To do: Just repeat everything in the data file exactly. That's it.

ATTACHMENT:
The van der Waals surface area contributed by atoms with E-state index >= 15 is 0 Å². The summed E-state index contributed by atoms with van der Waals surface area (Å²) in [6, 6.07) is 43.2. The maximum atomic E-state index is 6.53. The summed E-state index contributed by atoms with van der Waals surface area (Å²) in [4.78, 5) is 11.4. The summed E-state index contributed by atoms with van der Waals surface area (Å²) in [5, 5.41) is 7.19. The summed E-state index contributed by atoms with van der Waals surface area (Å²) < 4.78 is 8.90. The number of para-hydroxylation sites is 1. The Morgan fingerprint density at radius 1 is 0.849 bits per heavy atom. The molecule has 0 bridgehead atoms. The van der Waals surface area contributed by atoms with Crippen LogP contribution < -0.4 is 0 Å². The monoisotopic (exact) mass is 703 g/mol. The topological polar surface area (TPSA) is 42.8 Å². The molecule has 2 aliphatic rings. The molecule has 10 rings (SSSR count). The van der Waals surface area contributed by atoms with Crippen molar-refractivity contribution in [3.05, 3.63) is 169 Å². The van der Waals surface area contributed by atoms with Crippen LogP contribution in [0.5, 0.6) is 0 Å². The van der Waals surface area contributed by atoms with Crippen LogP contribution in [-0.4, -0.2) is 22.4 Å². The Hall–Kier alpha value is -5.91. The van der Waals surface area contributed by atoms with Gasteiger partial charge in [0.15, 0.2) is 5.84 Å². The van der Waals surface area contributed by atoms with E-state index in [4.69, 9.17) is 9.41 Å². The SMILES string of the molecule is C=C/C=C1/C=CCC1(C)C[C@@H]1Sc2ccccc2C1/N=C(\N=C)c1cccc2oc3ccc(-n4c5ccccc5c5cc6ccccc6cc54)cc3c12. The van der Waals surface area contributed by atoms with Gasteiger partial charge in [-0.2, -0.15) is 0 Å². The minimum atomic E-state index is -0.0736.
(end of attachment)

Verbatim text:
The van der Waals surface area contributed by atoms with E-state index >= 15 is 0 Å². The summed E-state index contributed by atoms with van der Waals surface area (Å²) in [6, 6.07) is 43.2. The maximum atomic E-state index is 6.53. The summed E-state index contributed by atoms with van der Waals surface area (Å²) in [4.78, 5) is 11.4. The summed E-state index contributed by atoms with van der Waals surface area (Å²) in [5, 5.41) is 7.19. The summed E-state index contributed by atoms with van der Waals surface area (Å²) < 4.78 is 8.90. The number of para-hydroxylation sites is 1. The Morgan fingerprint density at radius 1 is 0.849 bits per heavy atom. The molecule has 0 bridgehead atoms. The van der Waals surface area contributed by atoms with Crippen LogP contribution < -0.4 is 0 Å². The monoisotopic (exact) mass is 703 g/mol. The topological polar surface area (TPSA) is 42.8 Å². The molecule has 2 aliphatic rings. The molecule has 10 rings (SSSR count). The van der Waals surface area contributed by atoms with Crippen molar-refractivity contribution in [3.05, 3.63) is 169 Å². The van der Waals surface area contributed by atoms with Crippen LogP contribution in [0.5, 0.6) is 0 Å². The van der Waals surface area contributed by atoms with Crippen LogP contribution in [-0.4, -0.2) is 22.4 Å². The Hall–Kier alpha value is -5.91. The van der Waals surface area contributed by atoms with Gasteiger partial charge in [0.15, 0.2) is 5.84 Å². The van der Waals surface area contributed by atoms with E-state index in [4.69, 9.17) is 9.41 Å². The SMILES string of the molecule is C=C/C=C1/C=CCC1(C)C[C@@H]1Sc2ccccc2C1/N=C(\N=C)c1cccc2oc3ccc(-n4c5ccccc5c5cc6ccccc6cc54)cc3c12. The van der Waals surface area contributed by atoms with Gasteiger partial charge in [-0.2, -0.15) is 0 Å². The minimum atomic E-state index is -0.0736.